Friday, January 26, 2007

Fig Cuttings: Desert King

After I mailed some cuttings from the Vancouver fig, one gardenweb member mailed back some Desert King cuttings. Despite my resolution not to start more than I can grow, here I go again (is this a sign of addiction?).

The original intent was to store them in the fridge (in a zip-lock bag) for a month or two, to start them in late winter or early Spring. However, these generous-sized cuttings were too big for a zip lock bag. So, I pruned a few inches from the bottom of each cutting. Each new section was then trimmed, leaving about 1/2 inch of twig above the top node, and 1/2 inch below the bottom node. Each has 2-3 nodes. They were then placed in small containers (for some reason I like the yogurt cups, which have several holes drilled in the bottom) which have been filled with moistened seed-starting medium. The seed starting medium is peat moss and perlite.

The remaining portions (the top part, which are now about 1 foot long and have the apical bud) are in a zip lock bag in the fridge, for more traditional treatment later. I don't know if there is any advantage to using a larger cutting. The little ones that I started last year did as well (often better) than the larger ones, resulting in trees that are about 2 1/2 to 3 feet tall, now.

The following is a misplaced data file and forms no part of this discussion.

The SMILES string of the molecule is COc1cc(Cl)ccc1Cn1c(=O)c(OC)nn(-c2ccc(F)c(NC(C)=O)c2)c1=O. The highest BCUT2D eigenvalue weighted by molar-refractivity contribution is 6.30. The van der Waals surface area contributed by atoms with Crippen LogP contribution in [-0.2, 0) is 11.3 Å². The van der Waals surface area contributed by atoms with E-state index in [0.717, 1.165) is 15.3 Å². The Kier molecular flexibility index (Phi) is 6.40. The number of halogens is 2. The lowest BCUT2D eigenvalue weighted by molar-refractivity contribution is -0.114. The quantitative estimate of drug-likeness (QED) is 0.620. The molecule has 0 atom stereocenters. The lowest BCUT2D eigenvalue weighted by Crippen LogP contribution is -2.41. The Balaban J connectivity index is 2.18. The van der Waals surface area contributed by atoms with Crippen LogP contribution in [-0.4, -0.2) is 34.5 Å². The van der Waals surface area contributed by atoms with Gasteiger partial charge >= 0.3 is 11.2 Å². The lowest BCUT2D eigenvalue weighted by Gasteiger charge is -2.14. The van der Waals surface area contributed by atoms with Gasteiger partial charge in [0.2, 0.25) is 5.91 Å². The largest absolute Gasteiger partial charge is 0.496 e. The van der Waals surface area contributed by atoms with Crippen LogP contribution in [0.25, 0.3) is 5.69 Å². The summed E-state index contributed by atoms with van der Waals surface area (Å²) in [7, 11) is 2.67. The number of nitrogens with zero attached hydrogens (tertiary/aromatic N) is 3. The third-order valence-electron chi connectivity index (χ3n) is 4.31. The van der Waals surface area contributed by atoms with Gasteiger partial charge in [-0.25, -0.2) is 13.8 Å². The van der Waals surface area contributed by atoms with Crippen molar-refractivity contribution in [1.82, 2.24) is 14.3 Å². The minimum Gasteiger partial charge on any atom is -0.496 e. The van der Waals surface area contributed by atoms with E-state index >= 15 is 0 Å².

Others have used vermiculite, peat moss and sand (that worked well for me in the past), pure sand, and even paper towels (placing the cutting in a moist paper towel in a zip lock bag). Fig cuttings are usually fairly forgiving. Last Spring, I stuck left-over cuttings into the soil in the garden, and some of those also struck and grew about 1 foot of new growth.

I've used rooting hormone, and not used rooting hormone - I don't think it makes much difference. This time I did not use any.

These are in a sunny window. Last year I placed them on a heating pad, set at low, but I'm not in a hurry. I might take one to work which is warmer than home. It will be a way to get a head start on Spring, watching new little fig trees take off and grow.

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